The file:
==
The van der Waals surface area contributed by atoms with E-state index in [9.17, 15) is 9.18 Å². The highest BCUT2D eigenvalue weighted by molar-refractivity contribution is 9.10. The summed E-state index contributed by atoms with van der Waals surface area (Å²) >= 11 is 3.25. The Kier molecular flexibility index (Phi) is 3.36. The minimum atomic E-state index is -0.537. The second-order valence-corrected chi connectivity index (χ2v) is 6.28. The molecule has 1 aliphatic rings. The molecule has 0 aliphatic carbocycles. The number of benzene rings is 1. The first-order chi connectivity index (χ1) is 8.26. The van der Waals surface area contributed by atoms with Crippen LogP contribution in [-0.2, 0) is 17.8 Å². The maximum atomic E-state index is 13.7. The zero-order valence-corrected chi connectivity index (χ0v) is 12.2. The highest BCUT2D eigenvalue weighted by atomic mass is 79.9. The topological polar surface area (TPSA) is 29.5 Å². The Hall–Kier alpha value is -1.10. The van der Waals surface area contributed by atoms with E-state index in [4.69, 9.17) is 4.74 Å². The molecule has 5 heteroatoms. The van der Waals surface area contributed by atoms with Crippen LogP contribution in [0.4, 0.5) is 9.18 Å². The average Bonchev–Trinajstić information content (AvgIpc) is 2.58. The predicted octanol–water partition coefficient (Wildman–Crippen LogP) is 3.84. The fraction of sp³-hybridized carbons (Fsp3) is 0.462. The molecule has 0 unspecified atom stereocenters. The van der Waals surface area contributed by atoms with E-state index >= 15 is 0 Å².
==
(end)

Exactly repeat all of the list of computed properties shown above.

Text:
The van der Waals surface area contributed by atoms with E-state index in [9.17, 15) is 9.18 Å². The highest BCUT2D eigenvalue weighted by molar-refractivity contribution is 9.10. The summed E-state index contributed by atoms with van der Waals surface area (Å²) >= 11 is 3.25. The Kier molecular flexibility index (Phi) is 3.36. The minimum atomic E-state index is -0.537. The second-order valence-corrected chi connectivity index (χ2v) is 6.28. The molecule has 1 aliphatic rings. The molecule has 0 aliphatic carbocycles. The number of benzene rings is 1. The first-order chi connectivity index (χ1) is 8.26. The van der Waals surface area contributed by atoms with Crippen LogP contribution in [-0.2, 0) is 17.8 Å². The maximum atomic E-state index is 13.7. The zero-order valence-corrected chi connectivity index (χ0v) is 12.2. The highest BCUT2D eigenvalue weighted by atomic mass is 79.9. The topological polar surface area (TPSA) is 29.5 Å². The Hall–Kier alpha value is -1.10. The van der Waals surface area contributed by atoms with E-state index in [4.69, 9.17) is 4.74 Å². The molecule has 5 heteroatoms. The van der Waals surface area contributed by atoms with Crippen LogP contribution in [0.4, 0.5) is 9.18 Å². The average Bonchev–Trinajstić information content (AvgIpc) is 2.58. The predicted octanol–water partition coefficient (Wildman–Crippen LogP) is 3.84. The fraction of sp³-hybridized carbons (Fsp3) is 0.462. The molecule has 0 unspecified atom stereocenters. The van der Waals surface area contributed by atoms with E-state index >= 15 is 0 Å².